A massive right hand ended the nontitle heavyweight fight in an instant, leaving Helenius stretched out on the canvas. This was the venue where Joshua began his professional career in October 2013 following his gold medal triumph at the 2012 Olympics and where he won his first world heavyweight title fight against Charles Martin in April 2019.
Against Helenius, Joshua eventually looked more like the destructive fighter he was in two reigns as world heavyweight champion (seven defenses in total, winning WBA, IBF and WBO belts). But for much of the fight Joshua was reluctant to throw more than single punches against an opponent who has never fought for a world title. In rounds three and six, the crowd began to boo with impatience at a lack of action.
"I was just following a game plan, one step at a time," Joshua said after the fight. "It's a breaking down job, I did it in the end. I felt better than I did in April [after outpointing Jermaine Franklin]. This is competitive boxing; we are trying to shut each other down. It's a game of chess. It's a thinking man's sport. Why am I going to trade from Round 1? I'm going to break him down.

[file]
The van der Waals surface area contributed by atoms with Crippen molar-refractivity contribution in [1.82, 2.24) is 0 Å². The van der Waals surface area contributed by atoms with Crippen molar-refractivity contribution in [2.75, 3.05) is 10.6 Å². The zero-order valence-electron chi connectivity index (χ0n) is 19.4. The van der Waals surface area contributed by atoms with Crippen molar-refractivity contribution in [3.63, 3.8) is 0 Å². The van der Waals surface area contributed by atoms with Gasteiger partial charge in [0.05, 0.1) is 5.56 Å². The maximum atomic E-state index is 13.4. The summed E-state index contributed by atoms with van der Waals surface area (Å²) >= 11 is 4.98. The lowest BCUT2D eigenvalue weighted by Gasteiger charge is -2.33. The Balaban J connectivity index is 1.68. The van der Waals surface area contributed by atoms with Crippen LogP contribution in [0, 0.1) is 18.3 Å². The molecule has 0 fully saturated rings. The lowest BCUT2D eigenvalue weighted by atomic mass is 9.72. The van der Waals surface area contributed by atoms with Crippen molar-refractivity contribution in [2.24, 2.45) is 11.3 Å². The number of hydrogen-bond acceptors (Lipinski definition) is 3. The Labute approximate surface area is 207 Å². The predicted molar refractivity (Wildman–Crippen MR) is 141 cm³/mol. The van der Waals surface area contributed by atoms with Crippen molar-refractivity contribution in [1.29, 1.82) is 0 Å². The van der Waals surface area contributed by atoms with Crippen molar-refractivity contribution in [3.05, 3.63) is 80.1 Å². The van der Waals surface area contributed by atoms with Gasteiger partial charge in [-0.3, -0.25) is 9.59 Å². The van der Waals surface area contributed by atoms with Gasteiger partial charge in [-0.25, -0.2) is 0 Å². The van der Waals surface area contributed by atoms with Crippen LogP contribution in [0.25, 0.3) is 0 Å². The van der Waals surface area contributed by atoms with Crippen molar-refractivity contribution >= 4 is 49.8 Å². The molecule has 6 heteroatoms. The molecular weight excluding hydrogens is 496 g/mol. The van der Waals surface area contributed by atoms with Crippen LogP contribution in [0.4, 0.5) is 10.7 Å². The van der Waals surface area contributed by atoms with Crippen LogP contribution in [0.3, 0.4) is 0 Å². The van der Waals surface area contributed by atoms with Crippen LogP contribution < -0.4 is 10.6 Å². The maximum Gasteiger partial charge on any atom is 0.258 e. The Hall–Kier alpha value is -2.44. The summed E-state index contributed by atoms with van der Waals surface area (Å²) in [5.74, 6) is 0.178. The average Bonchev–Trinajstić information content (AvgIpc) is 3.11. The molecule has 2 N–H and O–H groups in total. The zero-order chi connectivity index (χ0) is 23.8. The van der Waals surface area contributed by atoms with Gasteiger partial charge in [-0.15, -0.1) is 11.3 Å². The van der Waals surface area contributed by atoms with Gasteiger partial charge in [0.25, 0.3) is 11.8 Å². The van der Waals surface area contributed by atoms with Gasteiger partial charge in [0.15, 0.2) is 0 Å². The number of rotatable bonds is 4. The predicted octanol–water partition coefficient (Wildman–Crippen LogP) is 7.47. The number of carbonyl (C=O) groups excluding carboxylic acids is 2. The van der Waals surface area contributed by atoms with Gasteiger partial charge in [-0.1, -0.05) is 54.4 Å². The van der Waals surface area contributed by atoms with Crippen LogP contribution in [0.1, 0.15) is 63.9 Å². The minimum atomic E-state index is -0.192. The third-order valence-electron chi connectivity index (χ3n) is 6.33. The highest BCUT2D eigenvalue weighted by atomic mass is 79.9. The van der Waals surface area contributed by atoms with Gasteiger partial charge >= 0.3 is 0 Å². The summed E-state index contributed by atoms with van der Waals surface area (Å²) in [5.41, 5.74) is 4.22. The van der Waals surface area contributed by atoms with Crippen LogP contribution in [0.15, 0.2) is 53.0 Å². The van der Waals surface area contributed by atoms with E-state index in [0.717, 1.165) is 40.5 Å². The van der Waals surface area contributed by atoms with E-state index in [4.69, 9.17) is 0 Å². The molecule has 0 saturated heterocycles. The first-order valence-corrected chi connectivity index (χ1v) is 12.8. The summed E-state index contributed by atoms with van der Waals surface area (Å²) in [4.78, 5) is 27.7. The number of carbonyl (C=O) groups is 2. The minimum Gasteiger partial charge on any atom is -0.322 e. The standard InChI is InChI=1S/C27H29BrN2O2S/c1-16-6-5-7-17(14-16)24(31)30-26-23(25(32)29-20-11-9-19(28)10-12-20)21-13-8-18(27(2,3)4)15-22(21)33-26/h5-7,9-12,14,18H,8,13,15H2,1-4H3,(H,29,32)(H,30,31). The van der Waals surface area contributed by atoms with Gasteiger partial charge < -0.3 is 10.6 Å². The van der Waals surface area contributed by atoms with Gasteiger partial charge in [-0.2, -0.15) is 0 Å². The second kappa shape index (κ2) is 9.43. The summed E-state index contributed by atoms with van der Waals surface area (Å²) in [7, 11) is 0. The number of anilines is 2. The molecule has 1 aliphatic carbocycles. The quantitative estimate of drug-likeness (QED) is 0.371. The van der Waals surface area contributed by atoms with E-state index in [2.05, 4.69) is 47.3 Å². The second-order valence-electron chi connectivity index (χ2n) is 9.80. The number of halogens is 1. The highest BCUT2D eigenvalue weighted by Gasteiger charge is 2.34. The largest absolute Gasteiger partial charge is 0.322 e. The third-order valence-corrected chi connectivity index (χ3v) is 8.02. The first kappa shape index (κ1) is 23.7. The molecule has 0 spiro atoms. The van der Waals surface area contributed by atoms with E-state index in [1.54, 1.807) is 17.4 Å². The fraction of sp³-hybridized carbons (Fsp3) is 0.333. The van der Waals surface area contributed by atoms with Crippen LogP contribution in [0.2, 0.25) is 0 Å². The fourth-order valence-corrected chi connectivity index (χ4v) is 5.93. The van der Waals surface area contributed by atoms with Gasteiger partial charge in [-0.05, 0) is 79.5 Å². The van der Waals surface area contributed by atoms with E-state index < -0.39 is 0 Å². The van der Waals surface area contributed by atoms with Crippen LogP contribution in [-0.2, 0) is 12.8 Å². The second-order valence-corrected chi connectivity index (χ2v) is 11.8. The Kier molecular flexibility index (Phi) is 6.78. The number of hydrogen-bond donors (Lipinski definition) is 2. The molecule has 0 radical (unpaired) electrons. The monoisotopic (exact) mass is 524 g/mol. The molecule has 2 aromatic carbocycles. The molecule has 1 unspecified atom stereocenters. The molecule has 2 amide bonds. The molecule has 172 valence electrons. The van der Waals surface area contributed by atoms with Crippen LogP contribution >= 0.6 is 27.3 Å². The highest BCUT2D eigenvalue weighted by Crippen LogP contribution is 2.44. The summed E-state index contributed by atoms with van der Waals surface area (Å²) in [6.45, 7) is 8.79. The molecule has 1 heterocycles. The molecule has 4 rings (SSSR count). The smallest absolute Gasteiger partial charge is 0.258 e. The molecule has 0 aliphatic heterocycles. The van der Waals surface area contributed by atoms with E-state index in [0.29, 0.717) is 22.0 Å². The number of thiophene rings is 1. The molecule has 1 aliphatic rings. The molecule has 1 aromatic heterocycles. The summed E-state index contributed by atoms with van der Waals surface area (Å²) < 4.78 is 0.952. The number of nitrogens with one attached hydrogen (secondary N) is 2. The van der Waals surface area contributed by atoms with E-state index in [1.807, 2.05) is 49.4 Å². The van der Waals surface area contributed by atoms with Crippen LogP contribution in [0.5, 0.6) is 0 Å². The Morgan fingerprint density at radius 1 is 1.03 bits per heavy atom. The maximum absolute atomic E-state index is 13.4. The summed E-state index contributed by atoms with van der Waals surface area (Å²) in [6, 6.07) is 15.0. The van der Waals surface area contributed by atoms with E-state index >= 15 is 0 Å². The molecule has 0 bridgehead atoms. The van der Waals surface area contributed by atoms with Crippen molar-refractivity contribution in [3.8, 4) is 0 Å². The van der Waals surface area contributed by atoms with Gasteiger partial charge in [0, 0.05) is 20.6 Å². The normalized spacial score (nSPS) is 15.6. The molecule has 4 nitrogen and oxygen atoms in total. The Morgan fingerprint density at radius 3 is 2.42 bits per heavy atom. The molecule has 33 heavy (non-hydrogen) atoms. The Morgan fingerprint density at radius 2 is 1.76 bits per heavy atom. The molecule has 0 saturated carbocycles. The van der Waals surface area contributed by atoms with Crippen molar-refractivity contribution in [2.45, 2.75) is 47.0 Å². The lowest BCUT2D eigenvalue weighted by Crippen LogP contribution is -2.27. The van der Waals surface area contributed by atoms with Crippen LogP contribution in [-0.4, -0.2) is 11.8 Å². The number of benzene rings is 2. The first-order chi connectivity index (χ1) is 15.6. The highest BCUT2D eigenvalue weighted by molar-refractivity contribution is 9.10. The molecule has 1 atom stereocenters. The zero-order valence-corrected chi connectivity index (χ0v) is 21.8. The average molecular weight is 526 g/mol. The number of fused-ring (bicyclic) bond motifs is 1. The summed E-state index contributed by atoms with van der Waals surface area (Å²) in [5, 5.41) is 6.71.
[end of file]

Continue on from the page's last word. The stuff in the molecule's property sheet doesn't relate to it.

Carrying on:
"Helenius is a very good operator, he set some obstacles for me to overcome. I'm happy to get the win and lead me to something spectacular."
But if Joshua can't be confident enough to let his hands go, with free flowing combinations against a fighter like Helenius, can we expect the English boxer to do it against the most dangerous puncher in the heavyweight division when he is expected to take on Deontay Wilder in January? Or is the current version of Joshua still capable of beating Wilder with his patient, no-risk approach if a deal is struck for the two former world heavyweight champions to face each other in Saudi Arabia?
Joshua used to let his hands go in nearly every fight, but a shock stoppage loss to Andy Ruiz in 2019 seemed to slow him down. Joshua cautiously boxed his way to a points win in the rematch and he has looked far from the same fighter who went toe-to-toe with Wladimir Klitschko in 2017. Joshua was also careful as he worked his way to a points win over Franklin, which followed back-to-back points losses to Oleksandr Usyk in world title fights.
But it seems that Joshua rediscovered a bit of the old Anthony Joshua on Saturday night by knocking out Helenius and will be stronger for it if he's able to get in the ring with Wilder. -- Parkinson